Initiative Backers Sue Upland

(March 20) The sponsors of the initiative to allow three marijuana dispensaries to operate in Upland filed a lawsuit against the city on Thursday and followed that lawsuit up with a motion today, Friday March 20, in which they are seeking to have that initiative put on the ballot for a special election in June.
Those sponsors gathered the signatures of more than 15 percent of the city’s registered voters on the petitions that were certified by the county register of voters. But the city, following city attorney Richard Adams’ advice, seized on language in the initiative calling for levying a $75,000 fee on each dispensary operator, and said that the California Constitution requires that all new taxes be approved by voters at a general election. Calling the $75,000 fee a tax, the city council voted 3-2 to hold off on the initiative election until November 2016, the next general municipal election in Upland.
But Santa Monica-based attorney Roger Diamond, who represents the initiative proponents, said “The city misapplied Article 13c2 of the California Constitution, which applies only to initiatives self initiated by a government entity and not the initiative process endorsed by voters.”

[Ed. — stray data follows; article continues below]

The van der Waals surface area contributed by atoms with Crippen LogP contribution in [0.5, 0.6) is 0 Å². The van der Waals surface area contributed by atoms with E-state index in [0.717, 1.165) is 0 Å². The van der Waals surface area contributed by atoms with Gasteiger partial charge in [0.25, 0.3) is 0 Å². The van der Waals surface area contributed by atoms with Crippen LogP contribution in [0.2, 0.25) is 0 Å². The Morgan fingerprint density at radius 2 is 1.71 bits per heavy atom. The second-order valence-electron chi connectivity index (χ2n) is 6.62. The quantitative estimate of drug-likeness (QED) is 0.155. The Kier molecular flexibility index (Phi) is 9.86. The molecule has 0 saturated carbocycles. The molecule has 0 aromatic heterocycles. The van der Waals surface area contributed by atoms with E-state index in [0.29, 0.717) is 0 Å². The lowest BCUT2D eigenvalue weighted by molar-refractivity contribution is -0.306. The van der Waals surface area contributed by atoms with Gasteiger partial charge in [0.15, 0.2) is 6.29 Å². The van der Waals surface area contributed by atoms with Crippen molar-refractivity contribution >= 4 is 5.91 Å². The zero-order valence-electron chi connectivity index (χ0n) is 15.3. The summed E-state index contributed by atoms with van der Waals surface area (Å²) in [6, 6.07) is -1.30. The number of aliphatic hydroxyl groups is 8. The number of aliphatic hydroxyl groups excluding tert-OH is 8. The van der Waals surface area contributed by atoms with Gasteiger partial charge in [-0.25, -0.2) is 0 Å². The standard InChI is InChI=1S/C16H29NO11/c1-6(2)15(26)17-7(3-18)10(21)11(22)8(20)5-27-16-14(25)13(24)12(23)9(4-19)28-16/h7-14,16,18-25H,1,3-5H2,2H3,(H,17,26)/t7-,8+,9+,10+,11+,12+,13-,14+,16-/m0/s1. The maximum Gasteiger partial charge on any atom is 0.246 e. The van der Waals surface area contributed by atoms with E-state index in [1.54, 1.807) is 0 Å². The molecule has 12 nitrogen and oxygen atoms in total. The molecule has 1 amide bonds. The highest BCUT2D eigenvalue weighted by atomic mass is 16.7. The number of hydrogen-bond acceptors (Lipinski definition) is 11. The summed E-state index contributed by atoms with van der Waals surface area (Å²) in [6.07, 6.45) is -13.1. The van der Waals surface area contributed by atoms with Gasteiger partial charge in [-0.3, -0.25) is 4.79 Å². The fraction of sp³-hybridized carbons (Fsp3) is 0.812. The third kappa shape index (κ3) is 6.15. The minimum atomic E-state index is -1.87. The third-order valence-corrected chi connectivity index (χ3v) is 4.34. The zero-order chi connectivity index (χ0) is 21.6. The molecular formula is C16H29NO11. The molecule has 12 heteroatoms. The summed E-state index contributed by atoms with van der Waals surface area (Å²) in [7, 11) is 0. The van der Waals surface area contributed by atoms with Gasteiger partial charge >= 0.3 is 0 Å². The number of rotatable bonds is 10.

Diamond filed a lawsuit in San Bernardino Superior Court, which has been routed to Department S-36 which he said calls for “the signers of the initiative to receive the full benefit of California law, which requires that the initiative be put on the ballot within 88 to 105 days of the certification of the signatures.”
The city did not have the legal option to postpone the election until next year, Diamond said, and he had followed the March 19 filing for a peremptory writ with a motion today calling upon the judge to order the city to conduct the election within the time specified by law.
Diamond said he had encountered some difficulty in that there are full calendars in each of the court divisions in San Bernardino, such that the matter has not been scheduled for an expeditious hearing yet. Ideally, Diamond said, the matter should be heard by April 21, so special election arrangements can be carried out by the registrar of voters in a timely manner. He said that despite the crowded court calendars, he believes the matter will be scheduled for a hearing in time, since by California law matters pertaining to election code issues are to be given scheduling preference.

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